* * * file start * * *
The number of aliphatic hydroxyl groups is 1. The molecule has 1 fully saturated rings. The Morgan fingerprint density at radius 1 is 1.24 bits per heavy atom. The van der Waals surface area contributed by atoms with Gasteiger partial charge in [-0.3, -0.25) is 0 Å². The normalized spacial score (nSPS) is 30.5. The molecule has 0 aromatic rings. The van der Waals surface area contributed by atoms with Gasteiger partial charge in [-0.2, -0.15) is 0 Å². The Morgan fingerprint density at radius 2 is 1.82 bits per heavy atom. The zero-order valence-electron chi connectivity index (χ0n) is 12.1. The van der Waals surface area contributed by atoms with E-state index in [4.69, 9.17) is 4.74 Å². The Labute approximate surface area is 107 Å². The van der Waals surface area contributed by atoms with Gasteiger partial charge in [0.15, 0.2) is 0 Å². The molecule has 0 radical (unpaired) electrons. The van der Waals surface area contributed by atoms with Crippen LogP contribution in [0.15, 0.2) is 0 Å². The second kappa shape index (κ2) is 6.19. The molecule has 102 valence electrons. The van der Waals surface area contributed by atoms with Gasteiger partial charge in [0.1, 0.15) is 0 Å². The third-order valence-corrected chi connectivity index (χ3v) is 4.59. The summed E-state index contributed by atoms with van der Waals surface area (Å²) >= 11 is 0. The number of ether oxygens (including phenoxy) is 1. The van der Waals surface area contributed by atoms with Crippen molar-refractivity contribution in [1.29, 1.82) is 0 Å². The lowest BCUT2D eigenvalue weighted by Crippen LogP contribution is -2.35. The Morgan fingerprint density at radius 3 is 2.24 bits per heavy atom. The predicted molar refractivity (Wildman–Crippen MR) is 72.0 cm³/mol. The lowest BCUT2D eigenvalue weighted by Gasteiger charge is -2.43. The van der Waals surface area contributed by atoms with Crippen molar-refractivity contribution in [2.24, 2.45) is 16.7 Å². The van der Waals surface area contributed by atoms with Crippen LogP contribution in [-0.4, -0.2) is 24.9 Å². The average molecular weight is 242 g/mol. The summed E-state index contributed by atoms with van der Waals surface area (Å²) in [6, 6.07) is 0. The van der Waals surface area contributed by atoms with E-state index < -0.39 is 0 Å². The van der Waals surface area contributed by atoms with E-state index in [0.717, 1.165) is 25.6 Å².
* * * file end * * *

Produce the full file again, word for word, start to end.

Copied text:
The number of aliphatic hydroxyl groups is 1. The molecule has 1 fully saturated rings. The Morgan fingerprint density at radius 1 is 1.24 bits per heavy atom. The van der Waals surface area contributed by atoms with Gasteiger partial charge in [-0.3, -0.25) is 0 Å². The normalized spacial score (nSPS) is 30.5. The molecule has 0 aromatic rings. The van der Waals surface area contributed by atoms with Gasteiger partial charge in [-0.2, -0.15) is 0 Å². The Morgan fingerprint density at radius 2 is 1.82 bits per heavy atom. The zero-order valence-electron chi connectivity index (χ0n) is 12.1. The van der Waals surface area contributed by atoms with E-state index in [4.69, 9.17) is 4.74 Å². The Labute approximate surface area is 107 Å². The van der Waals surface area contributed by atoms with Gasteiger partial charge in [0.15, 0.2) is 0 Å². The molecule has 0 radical (unpaired) electrons. The van der Waals surface area contributed by atoms with Crippen LogP contribution in [0.15, 0.2) is 0 Å². The second kappa shape index (κ2) is 6.19. The molecule has 102 valence electrons. The van der Waals surface area contributed by atoms with Gasteiger partial charge in [0.1, 0.15) is 0 Å². The third-order valence-corrected chi connectivity index (χ3v) is 4.59. The summed E-state index contributed by atoms with van der Waals surface area (Å²) >= 11 is 0. The number of ether oxygens (including phenoxy) is 1. The van der Waals surface area contributed by atoms with Crippen molar-refractivity contribution in [1.29, 1.82) is 0 Å². The lowest BCUT2D eigenvalue weighted by Crippen LogP contribution is -2.35. The Morgan fingerprint density at radius 3 is 2.24 bits per heavy atom. The predicted molar refractivity (Wildman–Crippen MR) is 72.0 cm³/mol. The lowest BCUT2D eigenvalue weighted by Gasteiger charge is -2.43. The van der Waals surface area contributed by atoms with Crippen molar-refractivity contribution in [2.24, 2.45) is 16.7 Å². The van der Waals surface area contributed by atoms with Crippen LogP contribution in [-0.4, -0.2) is 24.9 Å². The average molecular weight is 242 g/mol. The summed E-state index contributed by atoms with van der Waals surface area (Å²) in [6, 6.07) is 0. The van der Waals surface area contributed by atoms with E-state index < -0.39 is 0 Å². The van der Waals surface area contributed by atoms with E-state index in [0.717, 1.165) is 25.6 Å².